I’m glad to see that the BBC’s “on-demand” service has been approved by the BBC Trust. However, I’m not so happy that they’ve decided to DRM it. On the other hand, quoting from the “BBC on-demand proposals: Public Value Test final conclusions” published by the BBC Trust:
In response to a submission from the BBC Executive, we are dropping our two-year deadline for achieving platform neutrality on seven-day catch-up TV and will instead audit the Executive’s progress every six months.
Hopefully this means that we won’t have to wait very long until they release the DRM shackles.
A good part to read is page 9. This describes why they chose a DRM system. I think their argument’s a bit pants really. It mainly boils down to agreements with the rights holders of the stuff the BBC broadcasts, and how their content must only be available for download for a limited period after broadcast. The Trust seems to have immediately jumped to the conclusion that this means that they must use DRM. This is absolutely absurd! Currently, I can go and record digital TV broadcasts (note: with no loss in quality between transmitter & receiver) and they’re not DRMed. They’re in a file too, so one could go and pirate those in exactly the same way as a downloaded non-DRMed file. Why has the Trust decided that downloading from the internet any different? The methods of piracy prevention that are currently in place (i.e. the Police) for digital broadcasts seem to be working alright don’t they?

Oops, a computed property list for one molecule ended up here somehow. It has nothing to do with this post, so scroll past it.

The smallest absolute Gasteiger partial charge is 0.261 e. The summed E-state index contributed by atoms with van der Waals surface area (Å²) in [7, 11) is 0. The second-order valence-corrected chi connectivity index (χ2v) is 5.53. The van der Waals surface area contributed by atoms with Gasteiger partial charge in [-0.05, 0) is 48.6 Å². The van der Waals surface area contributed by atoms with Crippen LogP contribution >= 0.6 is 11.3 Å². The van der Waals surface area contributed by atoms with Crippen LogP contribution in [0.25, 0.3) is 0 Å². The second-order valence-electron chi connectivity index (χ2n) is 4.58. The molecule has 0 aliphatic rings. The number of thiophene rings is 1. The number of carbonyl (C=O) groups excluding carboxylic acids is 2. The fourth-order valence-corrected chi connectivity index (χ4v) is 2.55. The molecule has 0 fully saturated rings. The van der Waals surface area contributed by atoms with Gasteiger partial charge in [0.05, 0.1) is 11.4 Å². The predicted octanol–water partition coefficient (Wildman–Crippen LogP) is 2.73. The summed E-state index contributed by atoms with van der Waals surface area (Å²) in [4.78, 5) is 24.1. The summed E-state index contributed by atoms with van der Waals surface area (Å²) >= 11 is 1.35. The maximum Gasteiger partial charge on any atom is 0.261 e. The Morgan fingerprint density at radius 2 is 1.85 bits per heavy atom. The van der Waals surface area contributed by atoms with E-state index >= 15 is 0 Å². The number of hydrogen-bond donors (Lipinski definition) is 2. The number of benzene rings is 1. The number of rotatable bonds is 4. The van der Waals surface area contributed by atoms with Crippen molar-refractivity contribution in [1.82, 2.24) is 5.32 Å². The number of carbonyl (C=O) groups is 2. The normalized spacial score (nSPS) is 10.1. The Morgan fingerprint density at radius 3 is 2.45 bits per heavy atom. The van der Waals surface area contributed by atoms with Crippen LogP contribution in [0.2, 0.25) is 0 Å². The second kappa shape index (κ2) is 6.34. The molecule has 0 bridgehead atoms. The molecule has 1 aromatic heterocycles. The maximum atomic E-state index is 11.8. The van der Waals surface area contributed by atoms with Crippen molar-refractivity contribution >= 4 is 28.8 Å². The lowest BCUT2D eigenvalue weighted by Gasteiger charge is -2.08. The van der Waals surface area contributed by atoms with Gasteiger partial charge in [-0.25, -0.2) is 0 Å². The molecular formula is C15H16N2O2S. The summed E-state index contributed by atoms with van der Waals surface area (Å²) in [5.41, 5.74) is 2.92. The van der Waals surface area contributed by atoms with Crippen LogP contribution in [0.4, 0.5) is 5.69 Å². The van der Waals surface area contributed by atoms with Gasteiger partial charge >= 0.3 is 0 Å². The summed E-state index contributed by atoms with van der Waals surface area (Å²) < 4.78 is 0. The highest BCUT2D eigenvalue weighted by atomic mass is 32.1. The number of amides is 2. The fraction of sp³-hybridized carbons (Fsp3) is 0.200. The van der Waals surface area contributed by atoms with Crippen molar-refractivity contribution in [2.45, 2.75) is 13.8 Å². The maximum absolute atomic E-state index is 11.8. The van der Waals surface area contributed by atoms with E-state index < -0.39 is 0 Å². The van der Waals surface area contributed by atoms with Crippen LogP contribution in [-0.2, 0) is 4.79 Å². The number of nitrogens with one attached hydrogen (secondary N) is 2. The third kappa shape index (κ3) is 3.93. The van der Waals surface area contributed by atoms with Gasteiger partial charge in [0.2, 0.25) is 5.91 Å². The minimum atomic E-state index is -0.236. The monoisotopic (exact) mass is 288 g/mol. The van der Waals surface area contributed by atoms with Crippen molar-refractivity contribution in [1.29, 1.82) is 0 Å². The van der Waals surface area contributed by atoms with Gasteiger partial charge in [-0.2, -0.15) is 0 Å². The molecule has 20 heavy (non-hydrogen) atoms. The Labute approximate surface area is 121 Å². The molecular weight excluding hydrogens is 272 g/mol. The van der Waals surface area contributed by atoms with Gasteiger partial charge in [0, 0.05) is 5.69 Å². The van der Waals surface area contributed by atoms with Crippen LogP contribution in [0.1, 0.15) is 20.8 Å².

It seems to me that the BBC Trust is like a massive sheep. In its report, it states that it’s not sure about the business models for open content. Firstly, this is a load of diabolical rubbish (CDs!). It’s just following the flock of other content vendors.
What is it with internet vendors and not understanding how to sell things through websites? Farnell’s website went through an “upgrade” a couple of weeks ago. I’ve just attempted to use it. They seem to have removed the ability for one to remove the individual search criteria that one has applied. They don’t even let you see them!
The Farnell website must be continuously trawled by electronic engineers looking for things. It’s as if they’ve never ever talked to any of them nor read the torrent of annoyed feedback that must pump into their website all day long!
So, a plan. I fair to believe that there aren’t thousands of people who are irritated by Farnell’s website. So I’ve started a petition. Sign it!
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